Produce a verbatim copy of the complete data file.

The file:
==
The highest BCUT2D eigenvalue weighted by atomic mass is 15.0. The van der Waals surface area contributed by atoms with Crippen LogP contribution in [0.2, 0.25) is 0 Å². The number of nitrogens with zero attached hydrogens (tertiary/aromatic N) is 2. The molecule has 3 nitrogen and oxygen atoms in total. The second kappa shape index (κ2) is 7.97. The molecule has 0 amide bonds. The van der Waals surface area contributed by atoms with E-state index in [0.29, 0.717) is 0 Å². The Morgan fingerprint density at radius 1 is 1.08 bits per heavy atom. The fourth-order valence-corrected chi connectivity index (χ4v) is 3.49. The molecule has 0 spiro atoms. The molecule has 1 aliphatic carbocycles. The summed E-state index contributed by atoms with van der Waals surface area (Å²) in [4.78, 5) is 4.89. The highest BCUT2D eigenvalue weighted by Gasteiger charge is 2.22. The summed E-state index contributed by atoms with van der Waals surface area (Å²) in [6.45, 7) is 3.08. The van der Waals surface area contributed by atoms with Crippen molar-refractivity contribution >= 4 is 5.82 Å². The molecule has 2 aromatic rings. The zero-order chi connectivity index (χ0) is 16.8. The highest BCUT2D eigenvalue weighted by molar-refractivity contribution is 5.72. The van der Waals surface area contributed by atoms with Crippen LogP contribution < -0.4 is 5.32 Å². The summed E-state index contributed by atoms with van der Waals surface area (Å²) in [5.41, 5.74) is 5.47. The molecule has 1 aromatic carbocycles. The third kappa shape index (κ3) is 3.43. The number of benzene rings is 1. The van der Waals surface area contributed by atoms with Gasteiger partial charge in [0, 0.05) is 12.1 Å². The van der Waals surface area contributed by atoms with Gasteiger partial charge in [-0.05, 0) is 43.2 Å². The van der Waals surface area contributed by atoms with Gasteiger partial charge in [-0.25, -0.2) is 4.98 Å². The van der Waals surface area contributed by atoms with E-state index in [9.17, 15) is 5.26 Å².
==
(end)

The highest BCUT2D eigenvalue weighted by atomic mass is 15.0. The van der Waals surface area contributed by atoms with Crippen LogP contribution in [0.2, 0.25) is 0 Å². The number of nitrogens with zero attached hydrogens (tertiary/aromatic N) is 2. The molecule has 3 nitrogen and oxygen atoms in total. The second kappa shape index (κ2) is 7.97. The molecule has 0 amide bonds. The van der Waals surface area contributed by atoms with E-state index in [0.29, 0.717) is 0 Å². The Morgan fingerprint density at radius 1 is 1.08 bits per heavy atom. The fourth-order valence-corrected chi connectivity index (χ4v) is 3.49. The molecule has 0 spiro atoms. The molecule has 1 aliphatic carbocycles. The summed E-state index contributed by atoms with van der Waals surface area (Å²) in [4.78, 5) is 4.89. The highest BCUT2D eigenvalue weighted by Gasteiger charge is 2.22. The summed E-state index contributed by atoms with van der Waals surface area (Å²) in [6.45, 7) is 3.08. The van der Waals surface area contributed by atoms with Crippen molar-refractivity contribution >= 4 is 5.82 Å². The molecule has 2 aromatic rings. The zero-order chi connectivity index (χ0) is 16.8. The highest BCUT2D eigenvalue weighted by molar-refractivity contribution is 5.72. The van der Waals surface area contributed by atoms with Crippen LogP contribution < -0.4 is 5.32 Å². The summed E-state index contributed by atoms with van der Waals surface area (Å²) in [5.41, 5.74) is 5.47. The molecule has 1 aromatic carbocycles. The third kappa shape index (κ3) is 3.43. The number of benzene rings is 1. The van der Waals surface area contributed by atoms with Gasteiger partial charge in [0, 0.05) is 12.1 Å². The van der Waals surface area contributed by atoms with Gasteiger partial charge in [-0.05, 0) is 43.2 Å². The van der Waals surface area contributed by atoms with Gasteiger partial charge in [-0.25, -0.2) is 4.98 Å². The van der Waals surface area contributed by atoms with E-state index in [9.17, 15) is 5.26 Å².